Having The Same Fight Over and Over? Here’s why:

Madly In Love (7)

I’m not sure when it really hit me, but there it was: we were having the same conflict again that we did the week before. And the week before that, and even the one before that! What was going on? Why did we keep fighting over the same thing?

Being a counselor who is trained to analyze complex situations, I had to figure this one out. What I eventually discovered was transformational to my marriage.

Perpetual Problems

I was glancing through a book by John Gottman on marriage when I read that nearly 70% of all issues that any couple wrestles with are perpetual problems. That caught my attention. Seven out of ten problem areas between Zerrin and I would never be fully resolved! Instead they would come back again and again to challenge us.

Talk about a depressive bit of research! 

That was my first reaction at least. Then it began to make sense. One of the areas of conflict that Zerrin and I have had to regularly process has to do with leadership and decision making. We are both leaders. During any given day or week there are many decisions to be made. Guess what? We don’t always agree! No surprise there. So who makes the final decision? Who leads? The result was conflict. Sometimes minor, sometimes not so minor, but conflict nonetheless.

This for us is a perpetual problem.

Perhaps it is for you as well. Or maybe it is parenting, or finances, or issues related to intimacy. Whatever it is for you, if it is an area where you have regular conflict, it may very well be a perpetual problem.

So what do you do?

The first step is to change your expectation from that of resolving the conflict, to that of managing it.

Here’s why: the tendency on all our parts when first facing a conflict is to find a way to resolve it. For some that translates into ignoring it. Not a good solution, but one that many take. For others, it means to barrel their way through to find at least some kind of resolution. If they are lucky enough to talk through it even in a small way, they get back into life assuming it is all taken care of. Within a relatively short amount of time, however, the problem surfaces once again. Then they are really mad because they thought the problem had been taken care of. Well, it may or may not have been at the time.

The bigger issue however, is that because of the nature of the problem, it is probably one that is perpetual. Once you recognize this, you realize that it is not something you can fully resolve. Instead, it is a problem that you must work together as partners to manage.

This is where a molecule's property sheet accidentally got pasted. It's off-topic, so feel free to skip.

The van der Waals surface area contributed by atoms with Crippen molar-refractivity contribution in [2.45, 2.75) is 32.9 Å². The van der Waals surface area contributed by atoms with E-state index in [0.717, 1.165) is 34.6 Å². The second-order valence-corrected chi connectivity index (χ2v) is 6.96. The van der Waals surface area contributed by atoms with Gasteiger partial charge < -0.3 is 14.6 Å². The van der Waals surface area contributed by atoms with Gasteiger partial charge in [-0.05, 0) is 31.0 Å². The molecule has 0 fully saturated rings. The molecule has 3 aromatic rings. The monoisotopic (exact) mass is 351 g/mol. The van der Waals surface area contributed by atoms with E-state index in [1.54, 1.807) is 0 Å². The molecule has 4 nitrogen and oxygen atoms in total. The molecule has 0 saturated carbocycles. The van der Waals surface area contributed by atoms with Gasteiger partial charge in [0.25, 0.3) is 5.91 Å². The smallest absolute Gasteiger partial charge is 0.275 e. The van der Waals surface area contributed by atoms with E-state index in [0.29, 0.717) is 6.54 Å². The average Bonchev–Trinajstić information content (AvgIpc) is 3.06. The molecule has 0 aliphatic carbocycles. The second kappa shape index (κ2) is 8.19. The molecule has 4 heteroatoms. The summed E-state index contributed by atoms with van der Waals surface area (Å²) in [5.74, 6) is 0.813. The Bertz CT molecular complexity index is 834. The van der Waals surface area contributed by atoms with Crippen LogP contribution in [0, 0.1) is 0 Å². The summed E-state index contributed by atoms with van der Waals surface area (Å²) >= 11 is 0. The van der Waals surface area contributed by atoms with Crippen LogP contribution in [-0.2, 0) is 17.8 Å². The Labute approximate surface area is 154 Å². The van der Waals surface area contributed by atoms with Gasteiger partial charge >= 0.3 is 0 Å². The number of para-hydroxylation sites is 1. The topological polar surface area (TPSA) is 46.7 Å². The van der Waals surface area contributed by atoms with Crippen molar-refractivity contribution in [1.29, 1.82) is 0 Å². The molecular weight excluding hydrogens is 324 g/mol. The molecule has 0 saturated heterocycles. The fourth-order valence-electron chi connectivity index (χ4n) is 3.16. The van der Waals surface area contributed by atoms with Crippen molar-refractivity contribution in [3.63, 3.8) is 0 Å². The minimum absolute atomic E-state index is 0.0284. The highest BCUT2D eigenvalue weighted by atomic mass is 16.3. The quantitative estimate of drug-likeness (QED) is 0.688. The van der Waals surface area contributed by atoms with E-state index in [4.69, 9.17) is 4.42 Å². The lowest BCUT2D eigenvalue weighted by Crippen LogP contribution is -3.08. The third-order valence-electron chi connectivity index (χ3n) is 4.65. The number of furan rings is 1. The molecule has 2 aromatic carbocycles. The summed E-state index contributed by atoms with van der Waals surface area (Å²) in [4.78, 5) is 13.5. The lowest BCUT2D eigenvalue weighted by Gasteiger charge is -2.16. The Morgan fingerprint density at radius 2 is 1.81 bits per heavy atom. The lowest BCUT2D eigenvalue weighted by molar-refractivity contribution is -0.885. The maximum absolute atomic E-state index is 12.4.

Ask yourself:

1.  What are the perpetual areas of conflict in your relationship with your spouse?

2.  What difference would it make if you changed your expectation from that of resolving the conflict, to that of working together as partners to manage it?

3 Ways To Help You Manage Perpetual Problems

1. When making decisions, we keep in mind that both of us are likely to have our own perspective.

Knowing this, we are careful to listen to and affirm the validity of each other’s thinking, rather than simply pushing forth our own agenda. This alone is very helpful in that it keeps conflict from heating up, and often enables us to quickly see that one option is better than the other.

2. In areas that pertain more to part of the household that one of us or the other was more familiar with, we let that person make any final decisions.

For example, Zerrin wanted to redecorate our living room. I thought it was just fine. It had served us well the last 20 years I thought, so why would we need to change it? :)  Well, Zerrin got to decide! When it came to the idea of keeping the house warm, she let me decide to put in a wood-burning stove!

3. Playfully my wife came to me one day and announced: “this weekend you get to make all the decisions.”  And I did!

It actually turned out to be quite a learning experience for both of us. I saw how often I shy away from making decisions out of fear of disappointing her or simply making the wrong decision. This proved to be a significant area where I needed to grow. Zerrin saw how quickly she resorts to making decisions when I hesitate – because my waivering makes her insecure. By choosing to let me lead, it gave her the opportunity to practice her faith in God more while giving me the chance to gain confidence in my abilities to decide.

These are just a few ways we have learned to manage one area that has now become less of a source of conflict as a result.

We all have “perpetual problems” in our marriages. Recognizing them for what they are, gives us the ability to address them appropriately – as an issue not so much to fix, but to manage.

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